Negotiations are how diplomats from different countries find solutions to, or compromise on, contested issues. Negotiating is a vital skill that leaders within the State Department must master. Even though diplomats often have these conversations behind closed doors, the results may be seen across the world.
In this video, Deputy Secretary of State Wendy Sherman shares tips on the nuances of diplomatic negotiations.
Use the following discussion questions to guide your classroom conversations about this video. Refer to the timestamps to find the answers to these questions.
What is negotiation? (Start – 0:10)
What should be considered when heading into a negotiation? (0:50 – 1:25)
Explain your thinking about this quote from the video, “There are usually more than two sides [to an issue]…[there are] other players in the world who care about a particular issue and what their interests are.” Who might those other players be surrounding a global issue? (1:58 – 2:15)
What are the advantages of making human connections and building relationships with adversaries? (3:00 – 3:44)
Why is it important to be ready for failure when negotiating? (3:45 – 4:20)
To what extent does a country’s culture and system of government impact diplomacy? (5:07 – 5:20)
Identify some current or previous negotiations that the United States has had with other countries.
What is one thing you learned from the video that you found interesting, surprising, or confusing?
What is one question you would ask the speaker in this video?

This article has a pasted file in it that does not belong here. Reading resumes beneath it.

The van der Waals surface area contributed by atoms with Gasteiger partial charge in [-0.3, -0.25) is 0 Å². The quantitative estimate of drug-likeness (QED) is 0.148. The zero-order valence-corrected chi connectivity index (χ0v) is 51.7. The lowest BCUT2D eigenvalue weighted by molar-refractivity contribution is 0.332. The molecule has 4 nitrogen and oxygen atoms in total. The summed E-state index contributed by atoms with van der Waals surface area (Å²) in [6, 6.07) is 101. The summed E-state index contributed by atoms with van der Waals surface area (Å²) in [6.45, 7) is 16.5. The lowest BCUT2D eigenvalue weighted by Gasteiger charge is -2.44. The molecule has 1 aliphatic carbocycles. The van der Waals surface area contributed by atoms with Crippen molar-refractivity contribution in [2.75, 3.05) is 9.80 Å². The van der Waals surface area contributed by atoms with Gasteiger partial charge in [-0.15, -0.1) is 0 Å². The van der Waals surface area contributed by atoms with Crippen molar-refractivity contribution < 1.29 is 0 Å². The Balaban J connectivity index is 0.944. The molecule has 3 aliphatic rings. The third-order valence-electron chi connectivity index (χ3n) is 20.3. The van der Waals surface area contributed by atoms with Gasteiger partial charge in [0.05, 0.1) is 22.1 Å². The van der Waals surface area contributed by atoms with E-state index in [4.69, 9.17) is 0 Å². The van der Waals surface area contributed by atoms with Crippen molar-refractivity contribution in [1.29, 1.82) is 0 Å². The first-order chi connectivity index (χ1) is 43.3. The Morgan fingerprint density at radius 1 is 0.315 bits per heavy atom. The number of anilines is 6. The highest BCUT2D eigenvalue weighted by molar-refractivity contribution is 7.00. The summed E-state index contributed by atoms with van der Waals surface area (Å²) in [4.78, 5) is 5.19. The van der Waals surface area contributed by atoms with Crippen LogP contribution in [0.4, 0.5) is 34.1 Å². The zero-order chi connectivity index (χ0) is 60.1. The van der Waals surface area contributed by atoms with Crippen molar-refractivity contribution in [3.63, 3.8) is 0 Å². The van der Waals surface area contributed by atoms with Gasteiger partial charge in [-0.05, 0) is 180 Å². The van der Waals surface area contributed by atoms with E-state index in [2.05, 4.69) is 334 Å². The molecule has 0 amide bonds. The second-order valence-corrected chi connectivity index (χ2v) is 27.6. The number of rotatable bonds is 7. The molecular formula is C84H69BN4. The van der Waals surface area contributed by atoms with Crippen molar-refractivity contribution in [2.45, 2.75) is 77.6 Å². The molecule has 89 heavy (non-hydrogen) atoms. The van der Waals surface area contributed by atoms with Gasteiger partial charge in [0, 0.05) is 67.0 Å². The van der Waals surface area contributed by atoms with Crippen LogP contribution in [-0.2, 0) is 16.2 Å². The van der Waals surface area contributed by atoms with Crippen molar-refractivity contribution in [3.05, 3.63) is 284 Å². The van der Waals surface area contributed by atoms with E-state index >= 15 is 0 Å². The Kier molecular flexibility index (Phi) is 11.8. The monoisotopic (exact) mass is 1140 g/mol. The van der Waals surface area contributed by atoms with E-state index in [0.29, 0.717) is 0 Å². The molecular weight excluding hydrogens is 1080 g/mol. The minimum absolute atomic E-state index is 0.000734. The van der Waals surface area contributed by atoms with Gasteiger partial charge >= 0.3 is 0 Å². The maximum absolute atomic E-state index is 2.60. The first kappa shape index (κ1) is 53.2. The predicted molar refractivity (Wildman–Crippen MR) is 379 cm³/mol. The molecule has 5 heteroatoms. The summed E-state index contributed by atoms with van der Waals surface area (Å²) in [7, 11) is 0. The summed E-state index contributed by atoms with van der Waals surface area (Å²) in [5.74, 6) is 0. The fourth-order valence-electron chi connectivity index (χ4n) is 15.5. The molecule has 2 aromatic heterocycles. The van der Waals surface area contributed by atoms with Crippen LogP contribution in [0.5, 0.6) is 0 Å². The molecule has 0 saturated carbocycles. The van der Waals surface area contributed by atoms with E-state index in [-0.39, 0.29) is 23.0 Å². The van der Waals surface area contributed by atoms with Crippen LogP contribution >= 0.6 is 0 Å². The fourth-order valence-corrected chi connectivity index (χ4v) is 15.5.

Summarize what you learned about how the State Department and its diplomats negotiate with other countries and people.
The following terms are referenced in this video.
Negotiation – Careful dealings on an issue.
Adversary – An enemy or opponent.
National security – The safekeeping of a country including its citizens, economy, and territory
Stakeholder – A group or individual who has an interest in a topic, social movement, or practice.
Social worker – Worker focused on the improvement of people’s lives.
Community organizers – Leaders who guide communities towards social justice goals.
Brainstorm – Thinking about solutions to a problem or coming up with new ideas.
Bilateral – Involving two nations.
Multilateral – Involving three or more nations.
AP and IB Course Connections
Use this video in your Advanced Placement and International Baccalaureate classes. Below are prompts for each course.
AP Comparative Government
Suggested Course Units: Unit 1: Political Systems, Regimes, and Governments, Unit 2: Political Institutions, Unit 5: Political and Economic Changes and Development Question Type: Argument Essay Prompt: Develop an argument as to why the United States must work with its adversaries to achieve its national interests. Use one or more of the following course concepts in your response:
Power and Authority
In your response, you should do the following:
Respond to the prompt with a defensible claim or thesis that establishes a line of reasoning using one or more of the provided course concepts.
Support your claim with at least TWO pieces of specific and relevant evidence from one or more course countries. The evidence should be relevant to one or more of the provided course concepts.
Use reasoning to explain why your evidence supports your claim or thesis, using one or more of the provided course concepts.
Respond to an opposing or alternate perspective, using refutation, concession, or rebuttal.
IB Global Politics
Paper Type: Paper 1: Stimulus-based paper on a topic from one of the four core units. Prompt: According to the video and examples you have studied, what are three reasons why it is important that adversaries work together in global politics?
Rubik’s cubes like these were presented by Under Secretary of State Wendy Sherman to U.S. members of the administration and delegation involved in the negotiations of the Iran nuclear agreement of 2015. The agreement’s substantive topics are labeled on each side. Ambassador Sherman likened the negotiations to solving a Rubik’s cube puzzle…